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SVOD,Kids Content,Global

Hopster Faces Big Rivals In Kids

Hopster, a 30-month-old SVOD service for preschoolers, is starting to deepen its footprint overseas.

The UK-based startup announced its first local-language apps (for France and Iceland) in the second half of 2015, after negotiating international rights for its licensed programming across 100 territories earlier in the year.

In April, the company also unwrapped its first distribution deal in Asia, with Malaysian telco Maxis. Hopster joins other OTT bundles on Maxis, from the likes of ErosNow, Iflix and Viu, as the telco pushes data usage on its platform.

Following a two-month free trial, Maxis’s subs can access Hopster’s English-language videos and educational games for RM10 (US$2.6) per month.

Hopster’s founder and CEO, Viacom alumnus Nicholas Walters, wants to push further. More distribution deals can raise Hopster’s profile, while extra content and features can bolster the app’s appeal and differentiate it from other, often larger players.

“We raised our Series A in 2014,” Walters said, speaking at this year’s APOS conference in Bali.

“We’ve seen really good growth since then, so we’ll be looking to invest against that growth,” he added. “I’d expect to have some stuff to announce in the not-too-distant future.”

Hopster’s first funding round was led by Astro-backed Sandbox Partners – a strategic investor specializing in digital media and education. Hopster also landed some seed funding in 2014, after making its debut at the end of 2013.

Over that time however, large OTT aggregators such as Netflix and YouTube, as well as more specialized local and international services, have been building out their own kids offerings.

Parents and children have more options than ever.


Like other startups, Hopster has limited resources for product development and marketing, relying on word-of-mouth and distribution deals to get the word out as its product expands.

The Asian offering will remain in English for the foreseeable future, catering to demand for English-language learning.

At the same time, Hopster’s home market is becoming increasingly crowded.

In March, the UK’s pay-TV leader Sky unveiled Sky Kids as a free app for its subscribers, while free-to-air major BBC launched BBC iPlayer Kids as a free online offering in April.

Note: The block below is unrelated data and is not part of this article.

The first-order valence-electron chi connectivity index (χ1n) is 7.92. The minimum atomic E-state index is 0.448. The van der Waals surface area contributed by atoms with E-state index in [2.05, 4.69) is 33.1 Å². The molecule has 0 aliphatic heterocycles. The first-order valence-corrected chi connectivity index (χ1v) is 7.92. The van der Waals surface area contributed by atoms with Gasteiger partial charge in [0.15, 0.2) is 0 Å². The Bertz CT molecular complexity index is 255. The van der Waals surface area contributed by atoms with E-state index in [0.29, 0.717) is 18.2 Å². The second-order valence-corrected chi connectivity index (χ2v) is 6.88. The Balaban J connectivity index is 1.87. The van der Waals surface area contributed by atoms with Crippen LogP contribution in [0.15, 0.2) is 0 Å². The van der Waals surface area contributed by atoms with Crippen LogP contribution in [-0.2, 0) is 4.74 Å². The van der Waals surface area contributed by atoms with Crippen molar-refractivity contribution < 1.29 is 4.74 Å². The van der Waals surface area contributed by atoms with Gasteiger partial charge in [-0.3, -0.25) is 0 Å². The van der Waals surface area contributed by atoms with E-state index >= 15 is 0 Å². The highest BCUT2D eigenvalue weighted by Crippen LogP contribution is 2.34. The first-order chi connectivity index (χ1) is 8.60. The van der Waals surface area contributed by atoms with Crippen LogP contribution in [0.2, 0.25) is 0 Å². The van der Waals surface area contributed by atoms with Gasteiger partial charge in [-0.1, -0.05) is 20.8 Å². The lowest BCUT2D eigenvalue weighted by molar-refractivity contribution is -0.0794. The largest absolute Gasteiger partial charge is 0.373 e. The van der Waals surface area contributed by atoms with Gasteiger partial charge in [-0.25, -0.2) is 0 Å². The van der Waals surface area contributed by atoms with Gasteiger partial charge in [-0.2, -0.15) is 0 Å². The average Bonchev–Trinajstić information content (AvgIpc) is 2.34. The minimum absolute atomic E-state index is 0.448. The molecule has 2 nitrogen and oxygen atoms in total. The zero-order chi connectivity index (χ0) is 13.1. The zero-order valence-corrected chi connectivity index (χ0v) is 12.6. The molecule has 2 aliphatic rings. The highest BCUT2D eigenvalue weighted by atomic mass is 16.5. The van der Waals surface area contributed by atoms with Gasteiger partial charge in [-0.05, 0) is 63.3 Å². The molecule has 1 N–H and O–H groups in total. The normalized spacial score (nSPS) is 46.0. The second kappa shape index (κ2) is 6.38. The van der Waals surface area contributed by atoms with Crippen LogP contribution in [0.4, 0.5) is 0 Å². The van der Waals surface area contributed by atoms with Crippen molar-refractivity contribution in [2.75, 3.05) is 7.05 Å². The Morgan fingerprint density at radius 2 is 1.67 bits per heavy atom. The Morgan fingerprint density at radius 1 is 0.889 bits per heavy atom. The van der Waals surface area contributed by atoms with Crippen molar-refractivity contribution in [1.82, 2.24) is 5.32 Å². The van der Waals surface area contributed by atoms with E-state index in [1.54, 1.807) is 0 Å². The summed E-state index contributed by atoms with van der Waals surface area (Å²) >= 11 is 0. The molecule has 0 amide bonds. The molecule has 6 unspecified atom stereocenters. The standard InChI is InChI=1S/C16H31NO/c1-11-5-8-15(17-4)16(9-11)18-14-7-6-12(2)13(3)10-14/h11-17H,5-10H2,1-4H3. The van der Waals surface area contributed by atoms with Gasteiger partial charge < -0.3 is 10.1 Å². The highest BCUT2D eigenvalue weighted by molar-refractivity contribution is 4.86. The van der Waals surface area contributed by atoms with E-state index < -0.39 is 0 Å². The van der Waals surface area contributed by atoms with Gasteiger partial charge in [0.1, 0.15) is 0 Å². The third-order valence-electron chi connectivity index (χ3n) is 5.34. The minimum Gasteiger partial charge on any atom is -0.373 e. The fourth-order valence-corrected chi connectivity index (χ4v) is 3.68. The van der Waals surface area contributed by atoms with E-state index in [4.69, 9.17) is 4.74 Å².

At the end of 2015, the UK also became the first global market for DisneyLife, a direct-to-consumer play offering online video, music and books for £9.99 (US$15.2) per month.

Hopster costs less, at £3.99 (US$6.1) per month, but more than freemium rival PlayKids, a Latin American service rolling out globally, including in the UK at £2.99 (US$4.5) per month for its paid tier.

Hopster has room to grow, Walters contended, arguing that its slant towards learning and interactivity helps it stand out.

“Of course you will have other people investing in this space, but this space is huge,” he remarked. “When I see people like Disney following us into this space with DisneyLife, I find that validating.”

Hopster currently licenses its songs and videos but makes its own educational games, which are linked to videos as well as a learning curriculum that sits underneath the platform.

The games account for around 30% of time spent on the platform, a proportion that has steadily risen since launch, Walters noted.

“That’s a very different experience from Netflix,” he said.

Hopster’s CEO is also eying self-produced short-form content  in areas such as songs and educational video  as one of the next areas for investment and differentiation as he seeks to increase the paid base.

“That kind of content is performing really well,” Walters said.

“I think it proves in a digital environment you can range more widely. You can do different things you couldn’t do in a linear environment.”

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